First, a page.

Seasonal Tension Patterns – Part 2

Heli shoulder stretchBy Helgrit Howard, Ph.D., R.MT. and Tad Howard, R.M.T., P.T.

As discussed in Part 1, we observed, that we had to address certain problems more in our clients during different times of the year and we discussed the winter/spring season already. Here is what we observed for the rest of the year:

June/July: sore and/or swollen knees

The many clients who suffered from pain, stiffness and swelling in their knees early in the summer had just started exercising again, after spending the winter and early spring without much physical activity. Most of them took up vigorous exercise regimes or long distance running without allowing their bodies to ease into the process. Too much exercise too soon. Their ligaments, tendons and joints were simply not conditioned enough to withstand the strain that was put upon them. Those Structures in the body that are not directly supplied by blood take longer than muscles and the circulatory system to adjust to new stresses (4). In fact, it can take month till the tendons have grown thicker, become more elastic and better load bearing.

The pain in their joints put most of those clients off further activities and consequently, I countered fewer and fewer clients with knee problems as the summer went on.

August/September: sore feet

During the warmer month, people in Illinois walk a lot more than during the colder seasons. Enjoying long walks with friends and relatives over the weekends, it was not surprising that not only did we see more people with sore feet at this time of the year, but they also tended to see us earlier in the week, just after their weekend hikes.

October to Spring: shoulder and neck problems

As the weather cooled again, people tended to become less physically active. The colder temperatures made them hunch their shoulders in an attempt to stay warm. And then there is of course the stress of the holiday season, all factors that made many want to pull their shoulders to their ears and to curl their chin to the chest. Muscles such as levator scapulae, trapezius, sternocleidomastoid, scalenes, subclavicularis, seratus anterior and pectoids were the main muscles hat people used to hold themselves in this protective posture and those were also the muscles that gave the longest lasting relieve if treated by a combination of muscular relieve and stretching.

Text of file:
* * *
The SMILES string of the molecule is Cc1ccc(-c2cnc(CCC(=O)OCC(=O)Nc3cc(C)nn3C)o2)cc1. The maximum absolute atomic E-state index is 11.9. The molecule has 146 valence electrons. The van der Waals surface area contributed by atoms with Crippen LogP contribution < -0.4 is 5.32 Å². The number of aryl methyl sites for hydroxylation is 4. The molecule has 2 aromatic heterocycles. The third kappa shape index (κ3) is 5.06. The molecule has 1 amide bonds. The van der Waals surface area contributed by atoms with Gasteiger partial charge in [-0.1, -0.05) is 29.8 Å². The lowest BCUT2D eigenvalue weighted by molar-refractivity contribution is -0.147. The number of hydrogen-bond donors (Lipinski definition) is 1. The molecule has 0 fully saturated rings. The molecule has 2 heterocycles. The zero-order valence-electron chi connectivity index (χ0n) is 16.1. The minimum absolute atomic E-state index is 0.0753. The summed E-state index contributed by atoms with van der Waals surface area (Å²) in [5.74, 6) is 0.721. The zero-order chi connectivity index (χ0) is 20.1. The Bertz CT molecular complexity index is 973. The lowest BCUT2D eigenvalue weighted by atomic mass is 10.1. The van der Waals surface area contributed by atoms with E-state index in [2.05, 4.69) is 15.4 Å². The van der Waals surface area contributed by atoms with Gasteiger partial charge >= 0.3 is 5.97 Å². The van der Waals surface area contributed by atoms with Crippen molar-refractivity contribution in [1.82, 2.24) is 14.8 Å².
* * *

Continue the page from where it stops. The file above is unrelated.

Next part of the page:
Interestingly, we encountered different seasonal problem clusters in Colorado. We practiced in areas of the Rocky Mountains where many people are physically active all year round, be it with sports or working on their houses and farms. Not surprisingly, the seasonal problem clusters in Colorado tended to be mostly connected to various types of physical activities such as sports, building and farming. For instance, in the winter we saw many people with knee, shoulder and wrist problems related to skiing. During the road and mountain biking season we saw more people with tightness in their calves, a combination of overuse and dehydration. In the summer we saw various clients with pain in their backs caused by falls during building projects.

It is of course much easier to see the correlation between physical activities and seasonal problem clusters. Problems in the body caused by luck of physical activity and seasonal stress are somewhat harder to trace to their origin, but I hope that this article has helped to get a better understanding of some of the mechanisms that may be involved in the formation of common problem clusters.


(1) Spine. 2007 Jul 1;32(15):1687-92. Magnetic resonance imaging assessment of trunk muscles during prolonged bed rest. Hides JA, Belavý DL, Stanton W, Wilson SJ, Rittweger J, Felsenberg D, Richardson CA. Division of Physiotherapy, School of Health and Rehabilitation Sciences, University of Queensland, Brisbane, Queensland, Australia.

(2) Diagn Interv Radiol. 2007 Sep;13(3):144-8. CT measurement of trunk muscle areas in patients with chronic low back pain. Kamaz M, Kireşi D, Oğuz H, Emlik D, Levendoğlu F. Department of Physical Medicine and Rehabilitation, Selçuk University School of Medicine, Konya, Turkey.

(3) Br J Sports Med. 2008 Oct;42(10):509-13. Epub 2007 Dec 7. MRI study of the size, symmetry and function of the trunk muscles among elite cricketers with and without low back pain. Hides J, Stanton W, Freke M, Wilson S, McMahon S, Richardson C. Division of Physiotherapy, School of Health and Rehabilitation Sciences, The University of Queensland, Brisbane, Australia.

(4) www.gesundheit – Sport: Langsamer Einstieg in den Frühling

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